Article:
On a more depressing note, I have noticed the scent of those who are dying. I work in a hospital, in an outpatient clinic. Other coworkers and I have noted that those who are seriously sick emanate a distinct odor. This odor does not go away after the patient is bathed. I believe this scent goes far back to our beginnings. Like animals, dominant and submissive, signs of illness (including a distinct scent) would lower the person’s status and dominance in the clan.

    Over the years, our genetics have bred out some of that ability to distinguish some scents. Still, we all possess some of this ability, in differing amounts. Ever notice how a pregnant woman’s/new mother’s sense of scent is heightened? That happens so the mother can protect the child against poisonous food. It is part of the survival instinct.

    • pitbull friend says:

      Actually, if I know someone well enough & can get physically close enough, I can tell when they are about to get a cold. Then they can get extra fluids & rest to head it off. But it has to be someone I know pretty well. Alas, not the kind of talent one can list in a personal ad. –Ellen

  • sweetlife says:

    A particularly beautiful post, March. And on a day when I came here hoping for something like that… Thank you.

    And as I said above, I think our love for the full spectrum of scents would make us…hommnivores!


  • Dusan says:

    What a sweet post! So I’m a hommer, then? Too bad I can’t seem to get any distinctive smell on me now that I’m homming myself (well, perhaps a whiff of tobacco). Would hate the idea of me being scentless like Grenouille. I love homming my peke’s head because it has such a comforting, blankety scent. He’s no stranger to homming either and, much like Ellen’s Johnny, has that ritual of sniffing your nose and mouth/breath, which is just adorable.
    Sharpen all of your senses for tomorrow’s trip – we’re expecting a comprehensive audio-visual-olfactory report. Have a blast!

    • CH says:

      Cats often do the same thing – mine loves to pick up the scent of me and my DH. She gently inhales and then goes into a purring frenzy. Somehow the whole world is alright with her after she knows we are okay.

  • annie says:

    OMG…..I will never forget this article…..I’m much older than most of you,and people really dear to me(my son,my father,my grandmother,my aunt, have passed away…but after reading this,were instantly by my side again)….I was in instant bliss,and immediately crying at the same time…to be honest,it was heaven…..thank you.:x

    • March says:

      Annie, thanks for your kind words. I am sorry for all your losses. I am glad you can still call them close to you. That is one of the saddest parts for me of losing my mother — I have wished for years we’d made some sort of recording of her, we knew she was dying. I would love to hear her voice again. I hear it in my dreams, but when I wake up I can never decide if it’s really her voice. But I have felt her with me, on a few occasions.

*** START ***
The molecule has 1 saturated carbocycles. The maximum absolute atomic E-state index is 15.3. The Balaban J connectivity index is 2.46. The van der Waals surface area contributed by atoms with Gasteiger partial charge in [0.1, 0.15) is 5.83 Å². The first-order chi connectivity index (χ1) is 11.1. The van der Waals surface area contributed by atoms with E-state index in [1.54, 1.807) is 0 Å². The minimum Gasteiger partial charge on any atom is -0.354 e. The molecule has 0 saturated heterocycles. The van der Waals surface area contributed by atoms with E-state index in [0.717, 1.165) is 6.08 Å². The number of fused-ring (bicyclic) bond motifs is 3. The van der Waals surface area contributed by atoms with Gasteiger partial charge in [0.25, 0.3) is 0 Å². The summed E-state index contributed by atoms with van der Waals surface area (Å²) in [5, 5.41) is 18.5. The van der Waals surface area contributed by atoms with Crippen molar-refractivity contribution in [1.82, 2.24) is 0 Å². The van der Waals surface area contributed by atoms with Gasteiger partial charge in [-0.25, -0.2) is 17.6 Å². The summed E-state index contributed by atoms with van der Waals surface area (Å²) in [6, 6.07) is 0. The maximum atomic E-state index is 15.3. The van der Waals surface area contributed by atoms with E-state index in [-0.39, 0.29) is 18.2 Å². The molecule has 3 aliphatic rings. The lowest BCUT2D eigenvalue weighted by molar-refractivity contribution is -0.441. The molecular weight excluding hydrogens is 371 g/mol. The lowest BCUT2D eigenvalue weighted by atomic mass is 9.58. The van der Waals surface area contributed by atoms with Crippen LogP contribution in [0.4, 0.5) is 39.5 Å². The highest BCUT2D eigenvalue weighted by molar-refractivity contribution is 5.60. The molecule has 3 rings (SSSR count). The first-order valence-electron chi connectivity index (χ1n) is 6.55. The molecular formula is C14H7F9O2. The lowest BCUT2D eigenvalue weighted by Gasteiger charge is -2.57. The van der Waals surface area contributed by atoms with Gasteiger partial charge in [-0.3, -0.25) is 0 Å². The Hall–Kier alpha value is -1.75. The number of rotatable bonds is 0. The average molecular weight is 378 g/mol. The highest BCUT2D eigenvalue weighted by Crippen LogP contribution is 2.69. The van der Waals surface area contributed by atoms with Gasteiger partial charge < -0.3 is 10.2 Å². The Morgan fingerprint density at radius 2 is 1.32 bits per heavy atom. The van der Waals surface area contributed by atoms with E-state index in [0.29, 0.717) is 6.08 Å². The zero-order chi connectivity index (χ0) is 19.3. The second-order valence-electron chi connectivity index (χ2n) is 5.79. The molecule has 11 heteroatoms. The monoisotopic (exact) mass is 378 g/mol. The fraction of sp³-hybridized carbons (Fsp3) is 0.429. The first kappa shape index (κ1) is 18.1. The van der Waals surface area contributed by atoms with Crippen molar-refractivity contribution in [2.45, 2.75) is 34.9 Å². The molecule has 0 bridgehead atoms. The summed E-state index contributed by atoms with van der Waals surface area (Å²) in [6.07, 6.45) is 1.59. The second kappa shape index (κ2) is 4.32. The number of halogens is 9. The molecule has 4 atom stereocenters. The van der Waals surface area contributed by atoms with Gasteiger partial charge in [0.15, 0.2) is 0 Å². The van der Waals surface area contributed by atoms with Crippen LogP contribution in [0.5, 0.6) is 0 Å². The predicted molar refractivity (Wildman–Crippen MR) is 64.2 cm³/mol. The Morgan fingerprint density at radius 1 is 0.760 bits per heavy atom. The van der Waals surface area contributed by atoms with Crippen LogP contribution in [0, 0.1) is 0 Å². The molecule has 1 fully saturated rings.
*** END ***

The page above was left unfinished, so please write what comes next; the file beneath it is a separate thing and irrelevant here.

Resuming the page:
• pitbull friend says:

    Lovely, March. Has anyone talked with C. Brosius re baby head smell? I wonder what you will smell in the next phase of your journey?

    Mia the Akita mix smells extra delicious to me — right depth of fur, perhaps, so that the outer layer retains fresh air, overlaying a more usual warm mammal smell. Dogs are such good friends for a smell-oriented person — they think you’re normal. My pit bull boy homms me all the time. Most dogs don’t understand that humans don’t want dog noses in their sweaty spots, but Johnny seems to. He comes over, sticks his nose near my face, and waits for me to exhale for him. When I do, he takes a big lungful, pauses a moment to analyze, then walks off, satisfied. Such a polite exchange, and I appreciate his interest. –Ellen

    • Louise says:

      Love a polilte pup!

    • March says:

      What a great story! I’ve always had the sort of dogs who … well, you know. With the one exception, who was my first dog-child. We had his portrait painted. I still miss him. He was about as close as a dog can get to a human. I was his, and he loved me. Wow, what a dog he was.

      The CB Baby Head scent — funny you should ask. I read in an interview once that CB said it’s one of his most requested scents. My recollection is that he expressed polite curiosity/surprise and some vague interest, but no go. I think (I am totally guessing here) that now he pretty much only makes scents that interest him in some personal way, and that just doesn’t.

    • Maria says:

      Polite pups are such fun. Our greyhound Celeste was very discreet about catching a whiff of human butt. She would stand nearby with her face partly averted as if, “Who, me, no, I just happen to be standing here.” :-” Norbu does not do any overt sniffing, but he likes to curl up close to our butts in bed. It’s comforting for him.

      • pitbull friend says:

        Maria, Celeste just sounds like the dog of a lifetime! Your memories of her are always so delightful. How appropriate that such a polite girl have such an ethereal name! –Ellen

  • Christine says:

    What a great post and what a great trip you must be having! Lord how I wish I were there and not here studying. Grr.

    I’m a homm-er myself, but I guess we all are to some extent, even the non-perfume obsessed. My sister informed me years ago before I got into this whole obsession that I always smelled cinnamon-y to her. It made me crazy happy.